Search This Blog

Friday, April 04, 2008

Some Things I Have Learned

As I write this, I am back in Indiana, preparing for my grandmother's funeral and burial. It has been a very interesting week of emotions, memories, annoyances and frustrations. Here are some things I have learned from this experience.

1. My grandmother was an extremely meticulous lady, going so far as to plan and pay for every bit of her final needs years in advance. This is something that I encourage anyone who is able to do. There are dozens of ways that you can take care of your end of life expenses without bankrupting yourself. These include signing over certain types of insurances polices. My grandmother even went so far as to pay for my travel. She was amazing, and my mother and I have had a much easier and less stressful time of it thanks to her thoughtfulness.

2. When you need them, your friends will almost always be there for you. I have been amazed at how thoughtful and helpful so many of my Indiana friends have been.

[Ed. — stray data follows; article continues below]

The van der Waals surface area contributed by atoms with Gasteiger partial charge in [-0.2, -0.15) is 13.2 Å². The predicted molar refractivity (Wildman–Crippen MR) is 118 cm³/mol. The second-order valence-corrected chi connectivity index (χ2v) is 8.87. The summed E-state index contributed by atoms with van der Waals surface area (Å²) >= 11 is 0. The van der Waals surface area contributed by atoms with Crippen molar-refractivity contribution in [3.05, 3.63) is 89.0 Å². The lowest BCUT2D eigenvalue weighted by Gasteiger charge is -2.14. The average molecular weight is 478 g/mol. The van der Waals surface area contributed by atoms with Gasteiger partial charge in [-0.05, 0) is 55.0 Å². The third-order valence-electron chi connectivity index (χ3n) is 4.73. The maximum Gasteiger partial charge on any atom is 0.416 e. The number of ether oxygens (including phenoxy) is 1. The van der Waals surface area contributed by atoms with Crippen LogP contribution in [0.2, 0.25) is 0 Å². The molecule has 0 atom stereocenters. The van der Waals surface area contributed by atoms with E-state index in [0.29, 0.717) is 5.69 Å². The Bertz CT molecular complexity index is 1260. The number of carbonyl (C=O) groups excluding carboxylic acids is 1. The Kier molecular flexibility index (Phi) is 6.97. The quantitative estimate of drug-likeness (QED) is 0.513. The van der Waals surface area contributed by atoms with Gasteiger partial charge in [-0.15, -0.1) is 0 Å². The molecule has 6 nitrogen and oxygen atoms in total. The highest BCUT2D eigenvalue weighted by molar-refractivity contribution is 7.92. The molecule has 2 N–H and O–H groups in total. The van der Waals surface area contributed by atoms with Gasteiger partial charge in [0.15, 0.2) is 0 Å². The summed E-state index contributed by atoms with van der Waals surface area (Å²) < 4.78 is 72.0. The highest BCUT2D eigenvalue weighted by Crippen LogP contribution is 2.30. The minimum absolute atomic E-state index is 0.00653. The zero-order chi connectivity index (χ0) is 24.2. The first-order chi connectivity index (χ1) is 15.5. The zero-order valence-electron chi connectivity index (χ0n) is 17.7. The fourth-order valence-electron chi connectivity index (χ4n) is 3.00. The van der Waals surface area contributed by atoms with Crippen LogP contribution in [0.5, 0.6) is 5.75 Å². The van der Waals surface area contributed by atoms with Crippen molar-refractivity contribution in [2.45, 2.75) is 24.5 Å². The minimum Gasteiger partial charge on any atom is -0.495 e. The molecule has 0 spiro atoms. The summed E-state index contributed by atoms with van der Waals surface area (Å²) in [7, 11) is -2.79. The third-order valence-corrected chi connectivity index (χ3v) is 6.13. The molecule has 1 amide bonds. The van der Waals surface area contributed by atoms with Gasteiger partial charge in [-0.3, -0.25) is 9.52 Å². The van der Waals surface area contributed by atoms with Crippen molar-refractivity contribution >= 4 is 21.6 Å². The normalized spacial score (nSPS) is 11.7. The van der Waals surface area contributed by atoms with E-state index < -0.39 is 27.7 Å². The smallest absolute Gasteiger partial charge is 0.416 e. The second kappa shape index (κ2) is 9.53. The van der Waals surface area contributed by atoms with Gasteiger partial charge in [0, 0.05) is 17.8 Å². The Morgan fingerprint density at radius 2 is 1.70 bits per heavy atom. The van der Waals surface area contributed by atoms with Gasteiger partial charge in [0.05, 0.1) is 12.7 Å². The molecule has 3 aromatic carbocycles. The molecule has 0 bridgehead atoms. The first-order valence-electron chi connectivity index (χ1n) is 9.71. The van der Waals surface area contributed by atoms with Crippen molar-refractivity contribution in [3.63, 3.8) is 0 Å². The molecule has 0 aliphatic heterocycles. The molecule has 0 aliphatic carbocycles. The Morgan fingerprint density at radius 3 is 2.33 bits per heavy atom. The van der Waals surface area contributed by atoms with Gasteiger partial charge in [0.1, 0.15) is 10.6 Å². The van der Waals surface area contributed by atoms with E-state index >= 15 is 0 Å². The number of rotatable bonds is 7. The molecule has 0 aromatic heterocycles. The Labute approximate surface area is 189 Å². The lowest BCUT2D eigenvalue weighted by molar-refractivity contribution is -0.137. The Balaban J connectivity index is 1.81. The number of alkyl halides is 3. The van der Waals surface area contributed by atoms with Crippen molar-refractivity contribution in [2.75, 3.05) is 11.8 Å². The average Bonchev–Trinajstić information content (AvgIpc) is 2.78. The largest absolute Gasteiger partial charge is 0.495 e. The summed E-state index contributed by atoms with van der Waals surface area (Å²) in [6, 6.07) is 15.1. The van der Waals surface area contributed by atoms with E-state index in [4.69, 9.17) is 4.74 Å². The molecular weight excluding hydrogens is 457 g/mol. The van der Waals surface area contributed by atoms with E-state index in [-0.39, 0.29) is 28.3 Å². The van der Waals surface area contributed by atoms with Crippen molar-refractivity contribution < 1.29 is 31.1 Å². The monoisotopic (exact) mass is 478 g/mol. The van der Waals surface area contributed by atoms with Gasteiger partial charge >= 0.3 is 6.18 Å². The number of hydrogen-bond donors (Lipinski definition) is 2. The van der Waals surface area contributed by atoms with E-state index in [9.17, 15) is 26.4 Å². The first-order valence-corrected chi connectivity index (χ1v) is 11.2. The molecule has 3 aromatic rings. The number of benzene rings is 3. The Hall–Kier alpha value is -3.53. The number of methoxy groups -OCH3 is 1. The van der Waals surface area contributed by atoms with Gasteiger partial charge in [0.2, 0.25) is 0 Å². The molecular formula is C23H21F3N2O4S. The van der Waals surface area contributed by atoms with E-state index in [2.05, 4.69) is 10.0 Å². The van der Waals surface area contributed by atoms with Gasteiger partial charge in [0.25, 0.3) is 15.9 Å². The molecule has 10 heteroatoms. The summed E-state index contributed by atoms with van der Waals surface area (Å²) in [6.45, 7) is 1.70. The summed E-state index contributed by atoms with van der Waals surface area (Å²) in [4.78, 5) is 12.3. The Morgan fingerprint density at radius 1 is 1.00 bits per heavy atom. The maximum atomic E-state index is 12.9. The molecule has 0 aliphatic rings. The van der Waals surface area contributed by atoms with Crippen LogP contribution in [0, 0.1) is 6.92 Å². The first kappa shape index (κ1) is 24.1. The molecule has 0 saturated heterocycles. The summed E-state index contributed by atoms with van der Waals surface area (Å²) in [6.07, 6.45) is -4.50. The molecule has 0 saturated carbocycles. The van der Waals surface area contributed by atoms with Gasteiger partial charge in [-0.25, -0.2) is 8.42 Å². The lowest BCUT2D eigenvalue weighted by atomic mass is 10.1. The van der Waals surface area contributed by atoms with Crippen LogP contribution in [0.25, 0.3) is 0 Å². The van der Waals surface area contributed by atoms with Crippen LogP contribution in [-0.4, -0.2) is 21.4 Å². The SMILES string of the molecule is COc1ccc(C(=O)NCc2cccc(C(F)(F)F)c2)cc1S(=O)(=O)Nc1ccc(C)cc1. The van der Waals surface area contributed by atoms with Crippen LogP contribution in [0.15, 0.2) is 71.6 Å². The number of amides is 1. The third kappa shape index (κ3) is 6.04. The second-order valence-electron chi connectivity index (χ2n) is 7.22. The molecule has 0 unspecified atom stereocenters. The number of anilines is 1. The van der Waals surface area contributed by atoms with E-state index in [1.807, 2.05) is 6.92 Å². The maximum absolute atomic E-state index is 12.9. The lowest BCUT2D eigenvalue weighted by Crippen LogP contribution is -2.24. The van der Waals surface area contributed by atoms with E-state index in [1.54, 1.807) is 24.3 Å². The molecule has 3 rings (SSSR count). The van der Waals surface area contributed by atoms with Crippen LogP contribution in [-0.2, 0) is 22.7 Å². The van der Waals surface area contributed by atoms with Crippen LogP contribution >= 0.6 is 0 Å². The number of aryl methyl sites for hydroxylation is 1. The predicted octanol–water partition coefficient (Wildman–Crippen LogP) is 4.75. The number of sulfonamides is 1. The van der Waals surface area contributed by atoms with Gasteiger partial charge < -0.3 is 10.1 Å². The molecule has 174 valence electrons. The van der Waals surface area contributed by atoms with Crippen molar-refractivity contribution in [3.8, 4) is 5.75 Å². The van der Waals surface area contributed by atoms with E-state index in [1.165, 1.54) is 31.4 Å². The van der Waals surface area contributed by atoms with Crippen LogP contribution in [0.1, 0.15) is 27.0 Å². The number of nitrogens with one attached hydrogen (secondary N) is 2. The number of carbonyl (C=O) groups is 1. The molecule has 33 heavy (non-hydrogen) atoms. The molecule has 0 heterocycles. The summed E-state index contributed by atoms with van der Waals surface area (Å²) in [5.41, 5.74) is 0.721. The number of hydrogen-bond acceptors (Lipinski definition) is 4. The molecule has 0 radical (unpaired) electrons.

3. Don't wait until someone you know and love dies to catch up with the important people from your past. I have had two wonderful evenings of conversations this week with high school friends that I haven't seen for more than a decade. They were important in your life when you were a kid, and they probably are still. Keep those you love in your circle.

4. Don't keep stuff that isn't important. My granny, God rest her, was a major league pack rat, and it will take weeks to sort through it all. If you don't need it, and it's not of important sentimental value to you...give it away!

5. Take the time to make that extra weekly phone call or send another card or letter. My grandmother lived to be 91, which wasn't nearly long enough to know her well. The years went by too quickly, and before I knew it she was gone. With her passing, I am feeling the burden of full adult responsibility for the first time in my life. I now know how much she did for so many people, and what she gave up to be who she was. Growing up isn't easy, especially if you wait until you're 44 to get started.

No comments: